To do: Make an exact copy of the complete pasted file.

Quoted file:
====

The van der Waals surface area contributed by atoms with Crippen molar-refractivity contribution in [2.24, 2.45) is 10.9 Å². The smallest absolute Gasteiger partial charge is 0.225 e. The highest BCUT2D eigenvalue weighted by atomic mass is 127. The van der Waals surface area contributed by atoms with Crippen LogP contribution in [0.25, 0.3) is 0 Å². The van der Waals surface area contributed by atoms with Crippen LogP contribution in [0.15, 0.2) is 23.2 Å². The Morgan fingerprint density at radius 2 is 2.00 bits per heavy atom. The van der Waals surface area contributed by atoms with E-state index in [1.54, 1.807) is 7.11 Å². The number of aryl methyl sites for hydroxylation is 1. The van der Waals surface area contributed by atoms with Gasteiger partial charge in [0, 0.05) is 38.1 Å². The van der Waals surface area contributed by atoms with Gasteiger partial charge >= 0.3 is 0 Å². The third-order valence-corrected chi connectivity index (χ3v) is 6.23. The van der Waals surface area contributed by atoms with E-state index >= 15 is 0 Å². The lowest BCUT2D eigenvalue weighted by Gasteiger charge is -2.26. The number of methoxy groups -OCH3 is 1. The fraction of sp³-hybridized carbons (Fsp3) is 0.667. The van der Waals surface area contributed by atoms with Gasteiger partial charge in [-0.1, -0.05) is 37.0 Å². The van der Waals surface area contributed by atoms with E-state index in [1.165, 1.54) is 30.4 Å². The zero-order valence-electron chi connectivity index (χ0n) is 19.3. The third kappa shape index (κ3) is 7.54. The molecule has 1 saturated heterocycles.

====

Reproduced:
The van der Waals surface area contributed by atoms with Crippen molar-refractivity contribution in [2.24, 2.45) is 10.9 Å². The smallest absolute Gasteiger partial charge is 0.225 e. The highest BCUT2D eigenvalue weighted by atomic mass is 127. The van der Waals surface area contributed by atoms with Crippen LogP contribution in [0.25, 0.3) is 0 Å². The van der Waals surface area contributed by atoms with Crippen LogP contribution in [0.15, 0.2) is 23.2 Å². The Morgan fingerprint density at radius 2 is 2.00 bits per heavy atom. The van der Waals surface area contributed by atoms with E-state index in [1.54, 1.807) is 7.11 Å². The number of aryl methyl sites for hydroxylation is 1. The van der Waals surface area contributed by atoms with Gasteiger partial charge in [0, 0.05) is 38.1 Å². The van der Waals surface area contributed by atoms with Gasteiger partial charge >= 0.3 is 0 Å². The third-order valence-corrected chi connectivity index (χ3v) is 6.23. The van der Waals surface area contributed by atoms with E-state index >= 15 is 0 Å². The lowest BCUT2D eigenvalue weighted by Gasteiger charge is -2.26. The number of methoxy groups -OCH3 is 1. The fraction of sp³-hybridized carbons (Fsp3) is 0.667. The van der Waals surface area contributed by atoms with Gasteiger partial charge in [-0.1, -0.05) is 37.0 Å². The van der Waals surface area contributed by atoms with E-state index in [1.165, 1.54) is 30.4 Å². The zero-order valence-electron chi connectivity index (χ0n) is 19.3. The third kappa shape index (κ3) is 7.54. The molecule has 1 saturated heterocycles.